- Congratulations to Zack Jaggers, who successfully defended his dissertation titled “A combined sociolinguistic and experimental phonetic approach to loanword variation and adaptation” (chaired by Renée Blake and Lisa Davidson)! Starting in Fall 2018, he will also be working as a postdoctoral scholar in the Speech Production and Production Lab at the University of Oregon.
- Dan Duncan will be a Lecturer in Sociolinguistics at Newcastle University, starting in Fall 2018. Congratulations!
- Congratulations to Isaac Bleaman, who has successfully defended his dissertation, titled “Linguistic Outcomes of Language Maintenance: Yiddish in New York”! (May)
- Congratulations to NYU sociolinguist graduates Isaac Bleaman, Dan Duncan, Zack Jaggers, and Allison Shapp!
- Marie-Eve Bouchard (PhD 2017) has two new paper out on Saotomean Portuguese: “A distinctive Use of R as a marker of Santomean identity” (paper here), and “Subject Pronoun Expression in Santomean Portuguese” (paper here)
- Laurel MacKenzie has a paper soon to appear in Language Variation and Change, titled “Variable stem-final fricative voicing in American English plurals: “Different pa[ð ~ θ]s of change.” See the accepted version here.
- Congratulations to Becky Laturnus and Dan Duncan, who have successfully defended their dissertations! Becky’s is titled: “The effects of bias, exposure, and input variation on perceptual adaptation to non-native speech” ; Dan’s is titled: “Language Variation and Change in the Geographies of Suburbs.”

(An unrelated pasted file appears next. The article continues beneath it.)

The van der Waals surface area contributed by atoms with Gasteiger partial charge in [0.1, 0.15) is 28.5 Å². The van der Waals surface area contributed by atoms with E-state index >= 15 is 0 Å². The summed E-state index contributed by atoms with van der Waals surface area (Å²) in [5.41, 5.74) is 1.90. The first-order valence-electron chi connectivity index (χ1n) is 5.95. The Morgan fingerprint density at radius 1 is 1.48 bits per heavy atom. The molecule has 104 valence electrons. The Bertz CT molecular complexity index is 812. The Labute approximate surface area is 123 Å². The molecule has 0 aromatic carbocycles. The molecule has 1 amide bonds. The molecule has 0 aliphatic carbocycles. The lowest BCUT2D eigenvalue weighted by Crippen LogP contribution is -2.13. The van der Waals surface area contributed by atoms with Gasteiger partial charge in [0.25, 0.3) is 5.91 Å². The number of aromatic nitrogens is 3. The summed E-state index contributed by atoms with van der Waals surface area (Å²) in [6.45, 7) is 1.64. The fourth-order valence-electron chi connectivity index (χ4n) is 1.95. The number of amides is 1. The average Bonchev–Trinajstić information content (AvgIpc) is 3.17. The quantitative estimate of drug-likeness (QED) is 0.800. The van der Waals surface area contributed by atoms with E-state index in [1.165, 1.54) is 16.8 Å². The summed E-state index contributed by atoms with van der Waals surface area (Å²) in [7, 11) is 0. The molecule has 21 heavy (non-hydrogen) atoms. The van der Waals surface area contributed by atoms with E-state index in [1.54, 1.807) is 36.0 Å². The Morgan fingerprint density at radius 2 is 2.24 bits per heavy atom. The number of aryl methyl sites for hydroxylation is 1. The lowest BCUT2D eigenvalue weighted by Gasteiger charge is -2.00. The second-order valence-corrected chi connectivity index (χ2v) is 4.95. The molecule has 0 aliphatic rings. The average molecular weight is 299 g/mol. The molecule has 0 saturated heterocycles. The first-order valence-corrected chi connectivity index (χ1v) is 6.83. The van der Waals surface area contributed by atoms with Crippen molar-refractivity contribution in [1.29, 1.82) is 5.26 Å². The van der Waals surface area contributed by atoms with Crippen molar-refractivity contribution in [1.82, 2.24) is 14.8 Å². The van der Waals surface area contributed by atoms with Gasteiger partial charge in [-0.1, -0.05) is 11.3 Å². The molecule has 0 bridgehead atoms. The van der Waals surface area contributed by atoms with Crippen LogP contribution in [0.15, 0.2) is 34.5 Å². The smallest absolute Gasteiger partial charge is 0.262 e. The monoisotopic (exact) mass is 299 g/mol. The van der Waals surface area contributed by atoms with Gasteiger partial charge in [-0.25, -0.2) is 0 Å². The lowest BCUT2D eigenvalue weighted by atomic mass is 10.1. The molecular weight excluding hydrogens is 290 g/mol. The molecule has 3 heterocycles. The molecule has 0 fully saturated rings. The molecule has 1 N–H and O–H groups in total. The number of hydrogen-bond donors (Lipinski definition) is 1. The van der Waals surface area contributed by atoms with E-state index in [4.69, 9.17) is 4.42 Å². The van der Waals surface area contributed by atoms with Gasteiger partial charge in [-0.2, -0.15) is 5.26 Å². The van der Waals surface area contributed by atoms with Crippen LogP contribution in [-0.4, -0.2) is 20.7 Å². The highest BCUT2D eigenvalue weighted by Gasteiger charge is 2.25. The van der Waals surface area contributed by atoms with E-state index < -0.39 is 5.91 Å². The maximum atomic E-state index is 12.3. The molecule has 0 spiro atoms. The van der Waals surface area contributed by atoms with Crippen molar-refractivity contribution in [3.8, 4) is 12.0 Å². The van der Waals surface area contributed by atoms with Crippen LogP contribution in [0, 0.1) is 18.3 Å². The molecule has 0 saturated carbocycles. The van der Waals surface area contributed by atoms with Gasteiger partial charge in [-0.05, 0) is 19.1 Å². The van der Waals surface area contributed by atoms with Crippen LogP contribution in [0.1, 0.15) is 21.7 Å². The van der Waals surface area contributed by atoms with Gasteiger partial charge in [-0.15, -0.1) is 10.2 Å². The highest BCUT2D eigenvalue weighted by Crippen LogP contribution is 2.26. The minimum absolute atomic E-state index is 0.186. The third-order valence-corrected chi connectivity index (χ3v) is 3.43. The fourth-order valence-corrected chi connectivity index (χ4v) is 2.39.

Congratulations to Natalie Povilonis de Vilchez, who has been awarded a GSAS Predoctoral Summer Fellowship! (April)
- Congratulations to Zack Jaggers, who was runner-up in the LSA 5-Minute Linguist Challenge!
- Current NYU sociolinguists present at the annual LSA meeting in Salt Lake City.
- Rebecca Laturnus: Implicit bias weakens perceptual adaptation to non-native speech
- Zack Jaggers: Loanword variation and perception: A case of methodological choices and experimental outcomes
- Isaac Bleaman: Big data in a low resource language: Syntactic variation in Hasidic Yiddish on the web
- Allison Shapp: Long Island suburbs move towards nasal short-a split, still hold on to NYC features
- Dan Duncan: Changing language and identity during suburbanization